Katrina judge reminded of Scruggs outcome

By John O'Brien | Mar 25, 2008



GULFPORT, Miss. - With every twist in the saga of high-profile trial lawyer Richard "Dickie" Scruggs, another turn is made in State Farm Insurance Cos.' attempt to disqualify his former partners from representing Hurricane Katrina victims.

E.A. Renfroe & Co., a co-defendant of State Farm's that teamed with the company after Katrina, alerted U.S. District Judge L.T. Senter Monday that all three members of the Scruggs Law Firm who were charged with bribing a state judge have admitted guilt, and that it should be held against the firms that made up the former Scruggs Katrina Group.

Scruggs, his son and law partner Zach and Sidney Backstrom all admitted to roles in offering $50,000 to Lafayette County Circuit Court Judge Henry Lackey in a dispute over at least $26.5 million in attorneys fees earned in Katrina settlements. That dispute, brought by former SKG member John Jones, is being presided over by Judge William Coleman now.

"Significantly, these latest ethical violations are not confined only to the Scruggses and Sidney Backstrom, but -- according to the judge in the Jones v. Scruggs lawsuit -- also implicate ethical wrongdoing by current members of the KLG," Renfroe's Notice of Supplemental Authority says.

"(Coleman)... has held that any unethical conduct by Scruggs or Backstrom may be imputed to all of the members of the SKG: 'The Court finds further that as to the conduct on the part of one or more of the defendants in this matter, the actions for one, if shown to have occurred in the furtherance of the joint venture, are the actions for all, and the Court may order sanctions accordingly.'"

Scruggs withdrew his Scruggs Law Firm from the SKG shortly after his November indictment. That left Nutt & McAlister of Ridgeland, Miss., Barrett Law Offices of Lexington, Miss., and Lovelace Law Firm of Destin, Fla. to represent more than 1,100 Mississippi residents, of whom more than 450 have cases against State Farm.

Renfroe attorney Joseph Walker argued that Nutt & McAlister should be held accountable for Scruggs' actions because it handled the finances. Nutt & McAlister largely funded the group with the agreement it would receive 35 percent of the attorneys fees.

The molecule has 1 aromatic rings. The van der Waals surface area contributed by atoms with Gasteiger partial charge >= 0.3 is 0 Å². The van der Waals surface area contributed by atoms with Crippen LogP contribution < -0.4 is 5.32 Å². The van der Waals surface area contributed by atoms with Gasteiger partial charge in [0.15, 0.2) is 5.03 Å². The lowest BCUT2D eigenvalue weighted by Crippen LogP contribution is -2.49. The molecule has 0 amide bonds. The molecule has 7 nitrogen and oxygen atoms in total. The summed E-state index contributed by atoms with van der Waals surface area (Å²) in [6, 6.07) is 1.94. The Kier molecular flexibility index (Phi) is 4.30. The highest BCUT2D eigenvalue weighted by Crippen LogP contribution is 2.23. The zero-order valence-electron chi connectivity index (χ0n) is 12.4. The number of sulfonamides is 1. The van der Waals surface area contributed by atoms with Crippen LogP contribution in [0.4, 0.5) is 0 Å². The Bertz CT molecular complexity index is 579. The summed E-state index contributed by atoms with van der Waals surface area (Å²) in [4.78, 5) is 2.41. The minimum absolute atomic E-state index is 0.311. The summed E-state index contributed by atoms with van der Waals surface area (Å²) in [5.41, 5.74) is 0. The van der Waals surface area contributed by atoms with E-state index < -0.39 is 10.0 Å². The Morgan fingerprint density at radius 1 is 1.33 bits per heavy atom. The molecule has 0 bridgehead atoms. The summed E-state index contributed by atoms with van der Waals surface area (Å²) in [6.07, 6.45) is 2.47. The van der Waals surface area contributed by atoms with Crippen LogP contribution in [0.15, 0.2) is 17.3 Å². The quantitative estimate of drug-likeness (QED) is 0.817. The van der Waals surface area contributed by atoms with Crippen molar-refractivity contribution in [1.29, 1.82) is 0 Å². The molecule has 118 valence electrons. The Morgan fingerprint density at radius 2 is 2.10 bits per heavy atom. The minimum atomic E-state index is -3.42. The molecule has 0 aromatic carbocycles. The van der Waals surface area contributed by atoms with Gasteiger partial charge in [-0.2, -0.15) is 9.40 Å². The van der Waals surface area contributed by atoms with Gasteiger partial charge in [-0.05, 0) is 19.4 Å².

"Pursuant to the SKG Joint Venture Agreement, any payment from the SKG's common fund, presumably including bribery payments, would have been approved by Nutt & McAlister..." Walker wrote.

Renfroe admitted that not much of its Motion to Disqualify relies on Scruggs' criminal case but thinks the outcome is still pertinent.

"The subject Motion to Disqualify is not about criminal responsibility for bribing a judge," Walker wrote. "Rather, the motion is about the ethical obligations of members of the SKG and the KLG.

"It is in that context that Renfroe believes that all of the relationships between the Scruggses, Backstrom and the current members of the KLG, as well as the various benefits and obligations attendant to those relationships, are relevant to its pending Motion to Disqualify."

Scruggs also faced criminal contempt charges in Alabama, but they were dismissed. The KLG filed its own Notice of Supplemental Authority earlier this month to let Senter know.

U.S. District Judge William Acker's Dec. 2006 order told Scruggs to return insurance documents obtained through a pair of employees at Renfroe, Kerri Rigsby and Cori Rigsby Moran. The sisters had been sued by Renfroe.

Instead, Scruggs gave them to Mississippi Attorney General Jim Hood, who had sued five insurance companies -- including State Farm -- over their handling of Katrina claims.

Acker recommended to U.S. Attorney Alice Martin that Scruggs be prosecuted for contempt, but she declined. Hood had written Martin, urging her not to file charges because Scruggs was acting as a confidential informant for his office. Acker then appointed three special prosecutors to file an indictment.

Judge C. Roger Vinson ruled that because Scruggs was not the Rigsbys' attorney-of-record on their case, the court had no jurisdiction over him. He added that a law enforcement exception in the order allowed Scruggs to give the documents to Hood.

State Farm and Renfroe had reasoned that Scruggs' decision to pay the Rigsby sisters $150,000 salaries for consulting work constituted bribery of a witness. It made the same argument about Brian Ford, an engineer who worked at Forensic Analysis and Engineering Corp.

In a reply to one of the KLG's arguments, State Farm in February said much of its case rests on the group's connection to another insider, Brian Ford.

Ford kept a journal that has been submitted as an exhibit. Scruggs offered Ford indemnity, a $10,000 monthly retainer and a percentage of each settlement work for the SKG to become a "fact witness" and "consultant" on a case, State Farm alleges.

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